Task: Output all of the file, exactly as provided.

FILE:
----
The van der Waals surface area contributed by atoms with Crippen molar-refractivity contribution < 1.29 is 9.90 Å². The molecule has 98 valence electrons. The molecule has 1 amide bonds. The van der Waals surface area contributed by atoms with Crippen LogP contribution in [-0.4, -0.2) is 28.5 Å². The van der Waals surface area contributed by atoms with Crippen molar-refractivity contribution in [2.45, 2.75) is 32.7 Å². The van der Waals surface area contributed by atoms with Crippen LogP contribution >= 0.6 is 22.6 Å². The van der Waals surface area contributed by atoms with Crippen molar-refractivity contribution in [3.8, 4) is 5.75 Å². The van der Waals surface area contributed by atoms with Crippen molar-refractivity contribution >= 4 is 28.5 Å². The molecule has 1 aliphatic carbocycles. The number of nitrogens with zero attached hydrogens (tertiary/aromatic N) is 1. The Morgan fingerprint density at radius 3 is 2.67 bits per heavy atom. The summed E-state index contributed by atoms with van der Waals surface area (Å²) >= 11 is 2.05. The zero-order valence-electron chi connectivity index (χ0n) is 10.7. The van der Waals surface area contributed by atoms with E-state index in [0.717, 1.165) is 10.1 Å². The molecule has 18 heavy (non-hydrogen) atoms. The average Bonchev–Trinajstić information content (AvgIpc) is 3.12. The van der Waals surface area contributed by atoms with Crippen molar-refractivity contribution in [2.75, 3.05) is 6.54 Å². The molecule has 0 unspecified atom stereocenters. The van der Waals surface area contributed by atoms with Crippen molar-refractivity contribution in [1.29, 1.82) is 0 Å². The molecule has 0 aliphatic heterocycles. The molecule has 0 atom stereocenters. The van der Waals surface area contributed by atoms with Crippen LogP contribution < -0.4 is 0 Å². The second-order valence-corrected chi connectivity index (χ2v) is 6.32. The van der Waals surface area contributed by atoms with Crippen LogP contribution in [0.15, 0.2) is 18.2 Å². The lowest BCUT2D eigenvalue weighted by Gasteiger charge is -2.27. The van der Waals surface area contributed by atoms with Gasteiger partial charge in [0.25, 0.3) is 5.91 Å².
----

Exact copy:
The van der Waals surface area contributed by atoms with Crippen molar-refractivity contribution < 1.29 is 9.90 Å². The molecule has 98 valence electrons. The molecule has 1 amide bonds. The van der Waals surface area contributed by atoms with Crippen LogP contribution in [-0.4, -0.2) is 28.5 Å². The van der Waals surface area contributed by atoms with Crippen molar-refractivity contribution in [2.45, 2.75) is 32.7 Å². The van der Waals surface area contributed by atoms with Crippen LogP contribution >= 0.6 is 22.6 Å². The van der Waals surface area contributed by atoms with Crippen molar-refractivity contribution in [3.8, 4) is 5.75 Å². The van der Waals surface area contributed by atoms with Crippen molar-refractivity contribution >= 4 is 28.5 Å². The molecule has 1 aliphatic carbocycles. The number of nitrogens with zero attached hydrogens (tertiary/aromatic N) is 1. The Morgan fingerprint density at radius 3 is 2.67 bits per heavy atom. The summed E-state index contributed by atoms with van der Waals surface area (Å²) >= 11 is 2.05. The zero-order valence-electron chi connectivity index (χ0n) is 10.7. The van der Waals surface area contributed by atoms with E-state index in [0.717, 1.165) is 10.1 Å². The molecule has 18 heavy (non-hydrogen) atoms. The average Bonchev–Trinajstić information content (AvgIpc) is 3.12. The van der Waals surface area contributed by atoms with Crippen molar-refractivity contribution in [2.75, 3.05) is 6.54 Å². The molecule has 0 unspecified atom stereocenters. The van der Waals surface area contributed by atoms with Crippen molar-refractivity contribution in [1.29, 1.82) is 0 Å². The molecule has 0 aliphatic heterocycles. The molecule has 0 atom stereocenters. The van der Waals surface area contributed by atoms with Crippen LogP contribution < -0.4 is 0 Å². The second-order valence-corrected chi connectivity index (χ2v) is 6.32. The van der Waals surface area contributed by atoms with Crippen LogP contribution in [0.15, 0.2) is 18.2 Å². The lowest BCUT2D eigenvalue weighted by Gasteiger charge is -2.27. The van der Waals surface area contributed by atoms with Gasteiger partial charge in [0.25, 0.3) is 5.91 Å².